Nicaragua digs mini channel to bring river to sea

Late word from northern Costa Rica reports that Nicaraguan workers have dug a small ditch from a bend in the Río San Juan to the Caribbean coast in Costa Rican territory.

The ditch is just two or three shovelfuls wide, but local observers expect the hydraulic power of the river to blow out a new river mouth during the late November and December rainy season there.

Nicaragua is expected to claim the land north of the river once the new channel creates itself. International treaties set the international boundary at the south bank of the river.

Residents in the area have had experience before with the power of the Río San Juan and the Río Colorado. A small opening is enough for the force of the water to enlarge a channel dozens of feet wide and dozens of feet deep. The reports said that the ditch was dug where Nicaragua workers had cut down trees several weeks ago.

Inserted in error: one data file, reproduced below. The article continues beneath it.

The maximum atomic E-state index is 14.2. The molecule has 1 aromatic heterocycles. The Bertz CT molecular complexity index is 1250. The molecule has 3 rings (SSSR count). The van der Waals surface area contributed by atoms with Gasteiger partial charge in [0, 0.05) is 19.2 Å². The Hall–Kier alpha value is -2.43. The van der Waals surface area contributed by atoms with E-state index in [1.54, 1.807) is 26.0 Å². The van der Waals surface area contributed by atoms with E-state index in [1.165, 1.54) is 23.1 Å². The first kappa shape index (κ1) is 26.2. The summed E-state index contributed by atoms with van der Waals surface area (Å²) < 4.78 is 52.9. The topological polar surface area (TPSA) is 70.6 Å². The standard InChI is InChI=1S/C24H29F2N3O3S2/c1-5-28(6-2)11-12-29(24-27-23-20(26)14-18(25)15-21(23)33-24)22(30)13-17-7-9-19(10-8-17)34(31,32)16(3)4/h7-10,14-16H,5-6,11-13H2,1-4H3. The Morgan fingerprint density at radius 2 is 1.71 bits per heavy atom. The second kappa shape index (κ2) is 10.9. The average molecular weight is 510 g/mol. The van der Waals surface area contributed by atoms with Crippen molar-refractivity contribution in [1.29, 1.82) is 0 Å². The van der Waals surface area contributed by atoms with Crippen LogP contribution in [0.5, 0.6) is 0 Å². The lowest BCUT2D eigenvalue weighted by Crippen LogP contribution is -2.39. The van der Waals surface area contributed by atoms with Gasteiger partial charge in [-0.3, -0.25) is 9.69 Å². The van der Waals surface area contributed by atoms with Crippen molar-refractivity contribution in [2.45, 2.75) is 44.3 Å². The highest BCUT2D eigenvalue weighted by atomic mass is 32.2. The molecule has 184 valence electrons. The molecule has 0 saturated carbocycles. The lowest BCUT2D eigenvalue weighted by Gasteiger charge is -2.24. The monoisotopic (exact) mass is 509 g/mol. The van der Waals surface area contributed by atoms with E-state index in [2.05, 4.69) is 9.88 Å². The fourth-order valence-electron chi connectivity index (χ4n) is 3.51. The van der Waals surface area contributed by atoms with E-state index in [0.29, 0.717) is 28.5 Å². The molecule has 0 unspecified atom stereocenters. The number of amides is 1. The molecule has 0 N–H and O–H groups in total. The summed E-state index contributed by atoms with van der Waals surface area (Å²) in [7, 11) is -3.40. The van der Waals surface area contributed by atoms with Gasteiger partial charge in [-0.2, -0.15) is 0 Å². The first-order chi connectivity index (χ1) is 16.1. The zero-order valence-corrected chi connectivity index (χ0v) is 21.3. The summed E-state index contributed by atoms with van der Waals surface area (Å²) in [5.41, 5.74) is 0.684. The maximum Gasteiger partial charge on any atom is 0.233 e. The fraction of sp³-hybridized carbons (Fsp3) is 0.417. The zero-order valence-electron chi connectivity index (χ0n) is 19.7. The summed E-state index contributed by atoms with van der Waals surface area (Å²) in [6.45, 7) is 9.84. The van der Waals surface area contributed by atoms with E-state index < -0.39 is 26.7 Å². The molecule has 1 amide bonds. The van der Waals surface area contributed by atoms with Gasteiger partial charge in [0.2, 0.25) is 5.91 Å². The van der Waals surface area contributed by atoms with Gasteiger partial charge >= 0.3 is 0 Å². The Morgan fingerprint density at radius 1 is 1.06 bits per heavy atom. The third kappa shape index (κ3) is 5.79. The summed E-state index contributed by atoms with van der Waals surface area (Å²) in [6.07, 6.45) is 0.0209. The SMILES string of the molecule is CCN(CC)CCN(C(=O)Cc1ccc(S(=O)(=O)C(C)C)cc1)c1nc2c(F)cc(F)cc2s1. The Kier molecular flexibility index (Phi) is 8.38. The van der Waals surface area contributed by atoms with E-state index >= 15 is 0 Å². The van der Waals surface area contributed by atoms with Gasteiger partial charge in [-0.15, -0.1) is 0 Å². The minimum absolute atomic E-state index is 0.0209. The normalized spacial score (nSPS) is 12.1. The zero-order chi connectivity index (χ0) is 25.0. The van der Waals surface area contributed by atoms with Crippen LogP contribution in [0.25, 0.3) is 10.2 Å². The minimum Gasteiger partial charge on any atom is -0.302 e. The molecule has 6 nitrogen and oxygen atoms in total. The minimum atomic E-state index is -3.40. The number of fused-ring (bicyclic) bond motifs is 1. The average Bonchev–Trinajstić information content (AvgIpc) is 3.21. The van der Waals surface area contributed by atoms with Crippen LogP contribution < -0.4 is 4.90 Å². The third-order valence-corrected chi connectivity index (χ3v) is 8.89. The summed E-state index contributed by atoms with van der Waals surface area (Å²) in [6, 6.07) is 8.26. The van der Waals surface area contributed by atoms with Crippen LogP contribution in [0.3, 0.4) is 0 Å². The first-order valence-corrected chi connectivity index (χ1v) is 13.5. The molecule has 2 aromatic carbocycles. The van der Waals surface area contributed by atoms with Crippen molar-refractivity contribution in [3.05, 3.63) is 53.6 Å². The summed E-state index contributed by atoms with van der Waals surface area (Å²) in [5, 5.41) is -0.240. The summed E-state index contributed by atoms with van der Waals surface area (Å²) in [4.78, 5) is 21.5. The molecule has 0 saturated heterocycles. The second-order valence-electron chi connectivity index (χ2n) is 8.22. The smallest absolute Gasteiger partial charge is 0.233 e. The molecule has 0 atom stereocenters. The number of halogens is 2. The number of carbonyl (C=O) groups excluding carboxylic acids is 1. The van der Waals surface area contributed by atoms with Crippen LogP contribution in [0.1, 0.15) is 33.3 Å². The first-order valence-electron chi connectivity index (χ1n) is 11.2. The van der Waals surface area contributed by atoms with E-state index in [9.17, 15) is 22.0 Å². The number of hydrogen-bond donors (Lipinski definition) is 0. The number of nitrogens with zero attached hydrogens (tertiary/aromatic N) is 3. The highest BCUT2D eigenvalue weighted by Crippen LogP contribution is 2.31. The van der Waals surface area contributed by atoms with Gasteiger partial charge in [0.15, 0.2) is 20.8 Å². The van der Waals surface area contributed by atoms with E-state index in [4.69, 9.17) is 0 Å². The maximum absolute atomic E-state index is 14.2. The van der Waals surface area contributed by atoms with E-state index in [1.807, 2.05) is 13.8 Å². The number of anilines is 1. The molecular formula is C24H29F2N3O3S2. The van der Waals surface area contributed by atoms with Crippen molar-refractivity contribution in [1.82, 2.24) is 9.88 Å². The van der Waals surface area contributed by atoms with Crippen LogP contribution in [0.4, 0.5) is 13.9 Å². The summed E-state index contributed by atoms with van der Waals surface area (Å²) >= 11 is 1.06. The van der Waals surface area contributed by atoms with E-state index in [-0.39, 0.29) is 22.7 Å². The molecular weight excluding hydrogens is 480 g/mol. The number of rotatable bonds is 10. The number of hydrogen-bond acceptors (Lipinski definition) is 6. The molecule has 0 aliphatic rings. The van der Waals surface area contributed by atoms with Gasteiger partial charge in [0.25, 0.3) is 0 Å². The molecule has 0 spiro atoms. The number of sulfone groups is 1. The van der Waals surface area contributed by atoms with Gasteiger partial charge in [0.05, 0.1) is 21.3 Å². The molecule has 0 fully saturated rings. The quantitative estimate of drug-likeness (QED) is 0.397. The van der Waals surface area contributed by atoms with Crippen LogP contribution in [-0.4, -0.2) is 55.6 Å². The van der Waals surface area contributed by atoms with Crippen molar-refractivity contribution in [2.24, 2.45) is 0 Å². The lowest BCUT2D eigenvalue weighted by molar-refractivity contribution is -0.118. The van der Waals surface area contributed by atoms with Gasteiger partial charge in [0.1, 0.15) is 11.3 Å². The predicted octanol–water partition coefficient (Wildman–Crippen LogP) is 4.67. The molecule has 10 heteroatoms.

There was no report from Costa Rica, which is believed to have the area under observation.

The work appears to have been going on while the complaint of Costa Rica was being considered in the Permanent Council of the Organization of American States. That body met today but there was no resolution to Costa Rica’s complaint that Nicaragua had invaded Costa Rican land.

Nicaragua, perhaps with the help of other countries, is attempting to improve access to the river. An Israeli newspaper said that Venezuela and Iran are helping in an effort to create a transoceanic canal to rival the one in Panamá.

Costa Rica, which does not have an army, has declined to confront the Nicaraguan invaders and has taken the case to the hemispheric body.

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